You know it: You could be deadlifting so much more if it wasn’t for that weak grip of yours.
But don’t despair because there ARE ways to get a stronger grip for this compound exercise.
So you already know that a weak grip can hold you back from doing your best deadlifts.
Your legs may be strong, lower back strong, shoulders strong, but a weak grip will interfere and force you to set the barbell down even though you have a few more good reps in you.
To get good grip strength for deadlifts, don’t wear the gloves.
You may think that these help with grip strength. They don’t.
They help you maintain a better grip on the barbell, but this is not the same as increasing your grip strength.
You want to create an independently stronger grip and wrist, and all that the gloves will do is prevent this from happening.
Powder is okay, but the gloves create an artificial assistance. Think of it this way:
Suppose in a real life situation you must lift something heavy, and it requires a good, lasting grip. You won’t be prepared, because in real life, you won’t have the gloves handy to rely upon.
Simply sticking to your deadlift program may not be sufficient for building adequate grip and wrist strength, especially if you’re advancing quickly, so you must do something for your hands beyond just your deadlift routine.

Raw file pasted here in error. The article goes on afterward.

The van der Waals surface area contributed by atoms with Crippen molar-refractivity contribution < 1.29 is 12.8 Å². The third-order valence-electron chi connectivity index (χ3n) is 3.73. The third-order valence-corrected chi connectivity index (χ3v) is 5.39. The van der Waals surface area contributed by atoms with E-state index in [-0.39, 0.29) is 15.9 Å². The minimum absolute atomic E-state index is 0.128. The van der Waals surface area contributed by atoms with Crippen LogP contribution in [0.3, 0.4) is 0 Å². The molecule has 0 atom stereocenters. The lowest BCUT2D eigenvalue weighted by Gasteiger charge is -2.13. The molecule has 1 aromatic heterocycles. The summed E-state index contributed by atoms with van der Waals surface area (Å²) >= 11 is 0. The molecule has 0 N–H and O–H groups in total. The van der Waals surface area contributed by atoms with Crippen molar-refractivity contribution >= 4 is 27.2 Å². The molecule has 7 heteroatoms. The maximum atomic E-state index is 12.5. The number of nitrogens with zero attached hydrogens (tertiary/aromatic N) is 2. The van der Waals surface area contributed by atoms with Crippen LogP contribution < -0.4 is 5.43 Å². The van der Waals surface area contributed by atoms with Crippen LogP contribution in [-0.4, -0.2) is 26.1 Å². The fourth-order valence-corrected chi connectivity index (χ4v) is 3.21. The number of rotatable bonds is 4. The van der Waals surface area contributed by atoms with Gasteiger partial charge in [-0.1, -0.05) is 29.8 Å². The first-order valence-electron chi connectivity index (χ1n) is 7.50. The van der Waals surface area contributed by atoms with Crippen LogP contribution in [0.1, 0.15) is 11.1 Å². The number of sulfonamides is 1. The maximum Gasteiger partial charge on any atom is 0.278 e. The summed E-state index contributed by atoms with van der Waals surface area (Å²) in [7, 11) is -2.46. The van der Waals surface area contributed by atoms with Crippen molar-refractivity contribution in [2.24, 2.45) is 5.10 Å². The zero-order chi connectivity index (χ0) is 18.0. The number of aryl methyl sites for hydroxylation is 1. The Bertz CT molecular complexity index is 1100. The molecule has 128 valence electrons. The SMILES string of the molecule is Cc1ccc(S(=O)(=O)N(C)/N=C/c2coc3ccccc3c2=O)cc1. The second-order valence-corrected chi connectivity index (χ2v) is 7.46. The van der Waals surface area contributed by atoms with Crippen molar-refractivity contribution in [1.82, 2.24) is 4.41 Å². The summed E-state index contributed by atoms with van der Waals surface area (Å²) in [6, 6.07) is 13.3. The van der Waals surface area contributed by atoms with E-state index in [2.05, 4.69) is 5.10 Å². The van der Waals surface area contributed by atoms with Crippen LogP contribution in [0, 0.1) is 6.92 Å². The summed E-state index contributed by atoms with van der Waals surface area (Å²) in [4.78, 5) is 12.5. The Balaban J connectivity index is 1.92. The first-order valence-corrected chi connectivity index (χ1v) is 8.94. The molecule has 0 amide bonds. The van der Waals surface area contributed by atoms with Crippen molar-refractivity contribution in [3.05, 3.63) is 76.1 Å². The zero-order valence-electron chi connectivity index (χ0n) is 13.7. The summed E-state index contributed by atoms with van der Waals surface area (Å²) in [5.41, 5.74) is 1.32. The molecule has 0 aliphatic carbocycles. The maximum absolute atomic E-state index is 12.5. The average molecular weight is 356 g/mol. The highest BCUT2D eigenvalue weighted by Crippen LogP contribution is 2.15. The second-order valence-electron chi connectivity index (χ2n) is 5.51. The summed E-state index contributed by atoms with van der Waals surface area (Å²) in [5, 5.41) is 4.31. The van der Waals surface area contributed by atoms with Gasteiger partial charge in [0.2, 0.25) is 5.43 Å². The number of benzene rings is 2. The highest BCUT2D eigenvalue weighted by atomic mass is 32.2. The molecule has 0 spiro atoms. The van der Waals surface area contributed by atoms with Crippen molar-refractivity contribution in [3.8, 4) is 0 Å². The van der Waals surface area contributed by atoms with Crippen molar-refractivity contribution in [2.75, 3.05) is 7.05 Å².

Chin-ups and Pull-ups
Chin-ups and pull-ups will help build grip strength if you do these using only your index, middle and fourth fingers. And then use only your middle, forth and pinky fingers for more sets.
Farmer’s walks while holding heavy dumbbells with the just-mentioned sets of fingers will dramatically contribute to enhancing grasping and wrist strength. In other words, you are somewhat mimicking the deadlift motion.
Wrist curls won’t do a whole lot of good because this does not mimic the deadlift motion.
As you know, in the deadlift your wrists are in a fixed, immobile position, and as your hands begin fatiguing, the fingers begin absorbing a lot of the weight.
Ultimately, the fingers will fail if not strong enough to continue grasping the bar.
In my opinion, the farmer’s walks are better than the chin-ups/pull-ups because farmer’s more closely resemble the deadlift action.
Another routine for strengthening would be shoulder shrugs using just those three fingers in the combinations previously mentioned.
Shoulder shrugs can be done with dumbbells, the Smith machine, or a shoulder shrug apparatus.
When doing grip strengthening exercises, use heavy weights. If you’re doing a 6-rep max with the deadlift that’s supposed to be an 8-10 rep max, but your hands conk out at the sixth rep, then doing endurance gripping exercises won’t help much at all.
The goal is a powerful grip, and a powerful grasping action will provide enough juice to last you through 12 deadlift reps.
Perform the hand strengthening exercises after your deadlift routine and on another day at the gym that’s several days out from the deadlifting regimen.
There are two more exercises that will help build grip and wrist strength: hand grips, and rock wall climbing. In fact, if you take up rock wall climbing just once a week, you’ll see a fast improvement in your deadlift grip.
Lorra Garrick is a former personal trainer certified through the American Council on Exercise. At Bally Total Fitness she trained women and men of all ages for fat loss, muscle building, fitness and improved health.